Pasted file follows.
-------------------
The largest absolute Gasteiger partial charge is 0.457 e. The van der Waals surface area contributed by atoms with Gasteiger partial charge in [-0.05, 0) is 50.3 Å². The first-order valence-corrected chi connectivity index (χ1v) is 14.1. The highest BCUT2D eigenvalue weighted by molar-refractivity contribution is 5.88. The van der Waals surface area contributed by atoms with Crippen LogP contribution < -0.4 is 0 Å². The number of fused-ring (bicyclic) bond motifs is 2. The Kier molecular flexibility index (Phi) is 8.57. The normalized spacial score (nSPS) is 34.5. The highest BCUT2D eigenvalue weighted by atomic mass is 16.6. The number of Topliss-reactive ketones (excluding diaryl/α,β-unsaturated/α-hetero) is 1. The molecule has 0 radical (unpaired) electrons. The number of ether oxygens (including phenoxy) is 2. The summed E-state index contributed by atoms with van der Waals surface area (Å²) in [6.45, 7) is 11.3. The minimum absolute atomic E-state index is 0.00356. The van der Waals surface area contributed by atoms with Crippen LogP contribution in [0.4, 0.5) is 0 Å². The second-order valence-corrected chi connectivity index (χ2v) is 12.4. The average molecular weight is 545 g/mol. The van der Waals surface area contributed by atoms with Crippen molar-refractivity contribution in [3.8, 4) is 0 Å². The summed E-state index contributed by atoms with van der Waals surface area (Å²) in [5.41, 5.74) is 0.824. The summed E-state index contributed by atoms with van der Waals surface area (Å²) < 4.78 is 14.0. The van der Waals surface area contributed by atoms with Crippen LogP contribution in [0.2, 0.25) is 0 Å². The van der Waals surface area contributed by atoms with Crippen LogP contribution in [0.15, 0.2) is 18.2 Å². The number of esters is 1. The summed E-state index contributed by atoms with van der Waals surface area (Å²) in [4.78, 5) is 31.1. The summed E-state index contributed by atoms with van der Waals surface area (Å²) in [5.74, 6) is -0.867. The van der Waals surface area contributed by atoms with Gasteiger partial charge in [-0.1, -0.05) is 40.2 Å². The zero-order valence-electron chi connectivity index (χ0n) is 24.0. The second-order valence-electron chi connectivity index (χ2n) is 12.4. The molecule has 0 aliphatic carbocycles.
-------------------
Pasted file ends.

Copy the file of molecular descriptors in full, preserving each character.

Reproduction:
The largest absolute Gasteiger partial charge is 0.457 e. The van der Waals surface area contributed by atoms with Gasteiger partial charge in [-0.05, 0) is 50.3 Å². The first-order valence-corrected chi connectivity index (χ1v) is 14.1. The highest BCUT2D eigenvalue weighted by molar-refractivity contribution is 5.88. The van der Waals surface area contributed by atoms with Crippen LogP contribution < -0.4 is 0 Å². The number of fused-ring (bicyclic) bond motifs is 2. The Kier molecular flexibility index (Phi) is 8.57. The normalized spacial score (nSPS) is 34.5. The highest BCUT2D eigenvalue weighted by atomic mass is 16.6. The number of Topliss-reactive ketones (excluding diaryl/α,β-unsaturated/α-hetero) is 1. The molecule has 0 radical (unpaired) electrons. The number of ether oxygens (including phenoxy) is 2. The summed E-state index contributed by atoms with van der Waals surface area (Å²) in [6.45, 7) is 11.3. The minimum absolute atomic E-state index is 0.00356. The van der Waals surface area contributed by atoms with Crippen LogP contribution in [0.4, 0.5) is 0 Å². The second-order valence-corrected chi connectivity index (χ2v) is 12.4. The average molecular weight is 545 g/mol. The van der Waals surface area contributed by atoms with Crippen molar-refractivity contribution in [3.8, 4) is 0 Å². The summed E-state index contributed by atoms with van der Waals surface area (Å²) in [5.41, 5.74) is 0.824. The summed E-state index contributed by atoms with van der Waals surface area (Å²) < 4.78 is 14.0. The van der Waals surface area contributed by atoms with Crippen LogP contribution in [0.2, 0.25) is 0 Å². The van der Waals surface area contributed by atoms with Crippen LogP contribution in [0.15, 0.2) is 18.2 Å². The number of esters is 1. The summed E-state index contributed by atoms with van der Waals surface area (Å²) in [4.78, 5) is 31.1. The summed E-state index contributed by atoms with van der Waals surface area (Å²) in [5.74, 6) is -0.867. The van der Waals surface area contributed by atoms with Gasteiger partial charge in [-0.1, -0.05) is 40.2 Å². The zero-order valence-electron chi connectivity index (χ0n) is 24.0. The second-order valence-electron chi connectivity index (χ2n) is 12.4. The molecule has 0 aliphatic carbocycles.